It was a brutal attack on two entirely innocent people and there were witnesses to it. A passing gentleman told Holland he should press charges and a policeman was called for. Running hard from the nearby King David Lane police station PC Joseph Harrad (263K) was first on the scene and he arrested the attacker who later gave his name as Henry Dixon, a tailor.

Dixon, a small man, was still boiling with rage and shrugged the policeman off him.

Don’t hold me by the collar’, he snarled, ‘I will walk quietly with you’.

He only walked so far however, stopping after a few yards near a waterspout and declaring:

I’ll be damned if I go any further’.

When PC Harrad insisted, Dixon seized the waterspout and refused to move. The pair wrestled and the spout broke, tumbling policeman and his quarry into the street. The tailor was up first and ran at Harrad and hit him. Undeterred the copper grabbed him and dragged him into a nearby greengrocer’s shop, which was close to the police station.

Here Dixon landed a severe blow on the policeman’s face and gave him a bloody nose and mouth. Mr Longlands, the grocer, saw what happened and came to the aid of the officer and got knocked back with a fist to his chest for his pains. As Dixon kicked out at Longlands’ shins his cries brought the grocer’s daughter out from the back of the shop. She assumed the attacker was PC Harrad and piled into him with her hands, pulling him off the tailor. The poor copper finally managed to explain that it was Dixon who was the problem and she desisted.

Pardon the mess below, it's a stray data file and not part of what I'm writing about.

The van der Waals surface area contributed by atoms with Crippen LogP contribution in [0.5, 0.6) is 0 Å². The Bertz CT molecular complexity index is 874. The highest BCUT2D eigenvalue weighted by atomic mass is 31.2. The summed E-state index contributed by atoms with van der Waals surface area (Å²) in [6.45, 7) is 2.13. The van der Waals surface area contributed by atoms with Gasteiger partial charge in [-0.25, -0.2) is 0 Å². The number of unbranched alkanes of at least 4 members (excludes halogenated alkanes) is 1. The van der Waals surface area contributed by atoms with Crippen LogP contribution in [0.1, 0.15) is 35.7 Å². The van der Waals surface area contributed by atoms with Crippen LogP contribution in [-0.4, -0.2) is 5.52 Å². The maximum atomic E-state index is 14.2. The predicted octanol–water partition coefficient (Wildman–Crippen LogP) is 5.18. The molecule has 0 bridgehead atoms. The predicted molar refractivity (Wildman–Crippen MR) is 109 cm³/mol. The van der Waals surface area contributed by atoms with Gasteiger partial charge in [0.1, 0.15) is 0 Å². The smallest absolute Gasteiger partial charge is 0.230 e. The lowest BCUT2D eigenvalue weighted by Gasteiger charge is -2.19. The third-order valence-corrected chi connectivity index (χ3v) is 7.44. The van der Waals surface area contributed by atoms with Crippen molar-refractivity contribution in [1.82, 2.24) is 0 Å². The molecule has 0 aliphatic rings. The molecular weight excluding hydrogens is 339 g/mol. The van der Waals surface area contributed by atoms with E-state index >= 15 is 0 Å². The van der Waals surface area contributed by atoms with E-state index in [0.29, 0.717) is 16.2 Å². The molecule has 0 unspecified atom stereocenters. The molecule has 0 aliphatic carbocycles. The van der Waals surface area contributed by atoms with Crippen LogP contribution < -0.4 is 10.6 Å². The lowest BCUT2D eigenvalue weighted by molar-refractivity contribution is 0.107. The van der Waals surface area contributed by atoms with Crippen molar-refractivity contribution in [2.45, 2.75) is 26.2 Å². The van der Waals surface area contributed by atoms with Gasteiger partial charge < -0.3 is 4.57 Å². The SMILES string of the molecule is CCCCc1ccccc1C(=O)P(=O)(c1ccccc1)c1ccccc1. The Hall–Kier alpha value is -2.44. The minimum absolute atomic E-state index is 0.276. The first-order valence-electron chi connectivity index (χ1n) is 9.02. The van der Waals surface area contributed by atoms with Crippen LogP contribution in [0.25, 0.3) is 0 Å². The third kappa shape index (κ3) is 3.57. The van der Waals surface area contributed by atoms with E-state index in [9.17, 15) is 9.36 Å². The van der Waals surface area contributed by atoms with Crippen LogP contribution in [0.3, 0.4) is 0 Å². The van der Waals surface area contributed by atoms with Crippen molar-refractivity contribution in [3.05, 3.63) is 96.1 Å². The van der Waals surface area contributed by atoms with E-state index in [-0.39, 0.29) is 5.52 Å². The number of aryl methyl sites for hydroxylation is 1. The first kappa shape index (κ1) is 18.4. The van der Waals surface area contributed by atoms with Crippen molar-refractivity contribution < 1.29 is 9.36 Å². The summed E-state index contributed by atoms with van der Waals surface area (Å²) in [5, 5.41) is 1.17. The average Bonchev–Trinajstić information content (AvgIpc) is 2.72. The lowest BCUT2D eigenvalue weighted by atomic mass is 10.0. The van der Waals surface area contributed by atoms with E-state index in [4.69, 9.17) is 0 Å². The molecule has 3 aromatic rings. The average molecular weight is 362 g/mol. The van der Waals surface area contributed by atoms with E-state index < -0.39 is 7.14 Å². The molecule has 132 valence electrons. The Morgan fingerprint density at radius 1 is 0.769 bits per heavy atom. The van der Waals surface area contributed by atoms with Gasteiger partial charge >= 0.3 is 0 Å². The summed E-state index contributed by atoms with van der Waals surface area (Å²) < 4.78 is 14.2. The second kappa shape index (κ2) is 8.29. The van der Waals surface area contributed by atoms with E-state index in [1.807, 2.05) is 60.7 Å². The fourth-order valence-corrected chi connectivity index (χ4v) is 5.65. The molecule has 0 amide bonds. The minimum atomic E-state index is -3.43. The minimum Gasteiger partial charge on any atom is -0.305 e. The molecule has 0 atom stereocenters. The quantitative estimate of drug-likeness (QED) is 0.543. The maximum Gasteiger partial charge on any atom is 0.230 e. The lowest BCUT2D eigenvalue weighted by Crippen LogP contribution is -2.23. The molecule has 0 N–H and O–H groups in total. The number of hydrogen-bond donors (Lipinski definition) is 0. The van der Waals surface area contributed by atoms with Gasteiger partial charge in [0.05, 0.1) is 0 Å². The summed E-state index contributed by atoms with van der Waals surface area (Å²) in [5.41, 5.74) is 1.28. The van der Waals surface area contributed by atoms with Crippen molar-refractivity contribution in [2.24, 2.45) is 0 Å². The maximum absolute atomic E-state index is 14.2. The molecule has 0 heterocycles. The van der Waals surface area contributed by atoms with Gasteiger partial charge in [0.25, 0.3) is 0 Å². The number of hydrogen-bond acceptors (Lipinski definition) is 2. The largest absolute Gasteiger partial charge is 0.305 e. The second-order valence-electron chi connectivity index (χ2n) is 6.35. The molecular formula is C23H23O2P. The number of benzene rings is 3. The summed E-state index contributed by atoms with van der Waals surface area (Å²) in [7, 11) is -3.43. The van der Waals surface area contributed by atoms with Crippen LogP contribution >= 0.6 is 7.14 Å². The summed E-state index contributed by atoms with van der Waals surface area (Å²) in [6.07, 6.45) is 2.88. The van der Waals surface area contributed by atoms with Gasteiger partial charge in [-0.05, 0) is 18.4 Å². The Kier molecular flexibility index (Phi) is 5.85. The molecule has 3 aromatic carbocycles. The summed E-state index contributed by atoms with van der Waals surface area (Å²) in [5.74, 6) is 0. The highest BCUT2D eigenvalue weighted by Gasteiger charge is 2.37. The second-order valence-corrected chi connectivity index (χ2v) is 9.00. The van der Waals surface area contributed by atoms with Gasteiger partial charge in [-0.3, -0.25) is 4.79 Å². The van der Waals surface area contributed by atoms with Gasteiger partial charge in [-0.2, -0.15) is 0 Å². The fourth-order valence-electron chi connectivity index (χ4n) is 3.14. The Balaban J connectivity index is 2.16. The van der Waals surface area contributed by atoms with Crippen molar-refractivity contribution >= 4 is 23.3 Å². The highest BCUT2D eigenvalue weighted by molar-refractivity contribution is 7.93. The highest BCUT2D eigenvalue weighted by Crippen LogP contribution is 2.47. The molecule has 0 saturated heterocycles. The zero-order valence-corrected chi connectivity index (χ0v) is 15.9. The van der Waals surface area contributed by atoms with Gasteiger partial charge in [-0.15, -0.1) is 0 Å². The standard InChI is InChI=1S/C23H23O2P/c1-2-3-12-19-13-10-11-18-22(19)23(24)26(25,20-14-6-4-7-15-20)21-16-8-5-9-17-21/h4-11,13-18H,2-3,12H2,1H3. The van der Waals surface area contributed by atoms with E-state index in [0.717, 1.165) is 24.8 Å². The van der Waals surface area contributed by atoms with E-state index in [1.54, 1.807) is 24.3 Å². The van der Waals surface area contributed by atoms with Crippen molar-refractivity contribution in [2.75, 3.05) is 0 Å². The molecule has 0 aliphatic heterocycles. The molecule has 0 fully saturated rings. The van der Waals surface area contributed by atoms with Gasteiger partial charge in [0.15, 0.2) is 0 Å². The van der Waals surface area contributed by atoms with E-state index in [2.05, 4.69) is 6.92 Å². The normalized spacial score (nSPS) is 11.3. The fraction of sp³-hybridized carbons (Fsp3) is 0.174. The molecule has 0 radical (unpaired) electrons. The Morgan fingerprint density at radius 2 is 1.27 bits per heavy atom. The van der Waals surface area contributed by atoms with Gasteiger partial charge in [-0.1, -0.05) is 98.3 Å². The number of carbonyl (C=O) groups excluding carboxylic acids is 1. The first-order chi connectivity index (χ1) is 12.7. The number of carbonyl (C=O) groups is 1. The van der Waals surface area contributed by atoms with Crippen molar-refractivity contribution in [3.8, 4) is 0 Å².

The fight carried on for several minutes and both ‘parties were alternatively up and down’ before sergeant Derrig (27K) arrived and Dixon was finally subdued and frog-marched to the nick. PC Harrad was covered in bruises and Holland and the grocer had both sustained a number of injuries. Dixon was charged with assault and presented at Thames Police court the next day to be examined by Mr Broderip the magistrate.

The magistrate praised the conduct of the policeman and said he’d acted bravely and with ‘great forbearance’. Dixon cut a sorry figure in court, his clothes (which were described as ‘seedy habiliments’) ripped and torn and had little to say in his defence. He alleged that he was defending himself and that he been shoved by the old couple as he passed along the street but that was a weak excuse for such violence.

In fact it was the worst case of assault Mr Broderip had seen in a long time and handed out multiple fines for the various offences that totaled £8 and 40s(or around £600 today, probably two month’s salary for him at the time). I doubt the tailor had the funds for these so probably ended up serving the alternative of serving nearly six months in prison at hard labour.

[from The Morning Chronicle, Saturday, June 6, 1840]

Is tea the cure for alcoholism? One poet swears by it.

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Lest we be in any doubt about the problems caused by alcohol in the late nineteenth century the reports from the Police courts bear testimony to them. They are all of individuals (men and women) who are there because they are addicted to alcohol or are at least unable to control the amount they drink, or the affects it has on them.

The last quarter of the 1800s saw the rise of the Temperance Movement which strove to ween individuals off the ‘demon drink’ and to get them to sign the ‘pledge’ of abstinence. Out of this came the Police Court Missionary Service, the forerunner of Probation, which helped those brought into the courts, but only if they would promise to remain sober in future.

Drunkenness led to disorderly behaviour, to the verbal abuse of officials and police; to the physical abuse of partners and children; to poverty and homelessness; and ultimately to a debilitating death. The police courts were full of it, as these cases from Thames Police court (in London’s East End) in 1899 demonstrate.